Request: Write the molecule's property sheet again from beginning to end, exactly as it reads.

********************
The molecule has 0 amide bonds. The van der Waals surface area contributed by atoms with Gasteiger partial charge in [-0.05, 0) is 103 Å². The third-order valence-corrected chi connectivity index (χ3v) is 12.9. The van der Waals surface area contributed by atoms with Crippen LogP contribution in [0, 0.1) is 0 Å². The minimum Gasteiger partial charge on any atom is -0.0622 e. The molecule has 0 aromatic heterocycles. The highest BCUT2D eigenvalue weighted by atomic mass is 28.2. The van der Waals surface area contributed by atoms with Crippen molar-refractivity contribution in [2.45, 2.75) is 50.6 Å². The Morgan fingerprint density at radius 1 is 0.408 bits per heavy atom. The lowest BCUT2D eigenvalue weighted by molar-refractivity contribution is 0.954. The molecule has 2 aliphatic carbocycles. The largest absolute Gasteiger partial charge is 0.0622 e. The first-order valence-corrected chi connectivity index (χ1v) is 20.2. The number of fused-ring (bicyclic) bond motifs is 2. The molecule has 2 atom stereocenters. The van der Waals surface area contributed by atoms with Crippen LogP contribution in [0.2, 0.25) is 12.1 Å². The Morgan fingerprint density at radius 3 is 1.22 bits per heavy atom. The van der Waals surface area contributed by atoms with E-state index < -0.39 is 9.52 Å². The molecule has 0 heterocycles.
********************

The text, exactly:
The molecule has 0 amide bonds. The van der Waals surface area contributed by atoms with Gasteiger partial charge in [-0.05, 0) is 103 Å². The third-order valence-corrected chi connectivity index (χ3v) is 12.9. The van der Waals surface area contributed by atoms with Crippen LogP contribution in [0, 0.1) is 0 Å². The minimum Gasteiger partial charge on any atom is -0.0622 e. The molecule has 0 aromatic heterocycles. The highest BCUT2D eigenvalue weighted by atomic mass is 28.2. The van der Waals surface area contributed by atoms with Crippen molar-refractivity contribution in [2.45, 2.75) is 50.6 Å². The Morgan fingerprint density at radius 1 is 0.408 bits per heavy atom. The lowest BCUT2D eigenvalue weighted by molar-refractivity contribution is 0.954. The molecule has 2 aliphatic carbocycles. The largest absolute Gasteiger partial charge is 0.0622 e. The first-order valence-corrected chi connectivity index (χ1v) is 20.2. The number of fused-ring (bicyclic) bond motifs is 2. The molecule has 2 atom stereocenters. The van der Waals surface area contributed by atoms with Crippen LogP contribution in [0.2, 0.25) is 12.1 Å². The Morgan fingerprint density at radius 3 is 1.22 bits per heavy atom. The van der Waals surface area contributed by atoms with E-state index < -0.39 is 9.52 Å². The molecule has 0 heterocycles.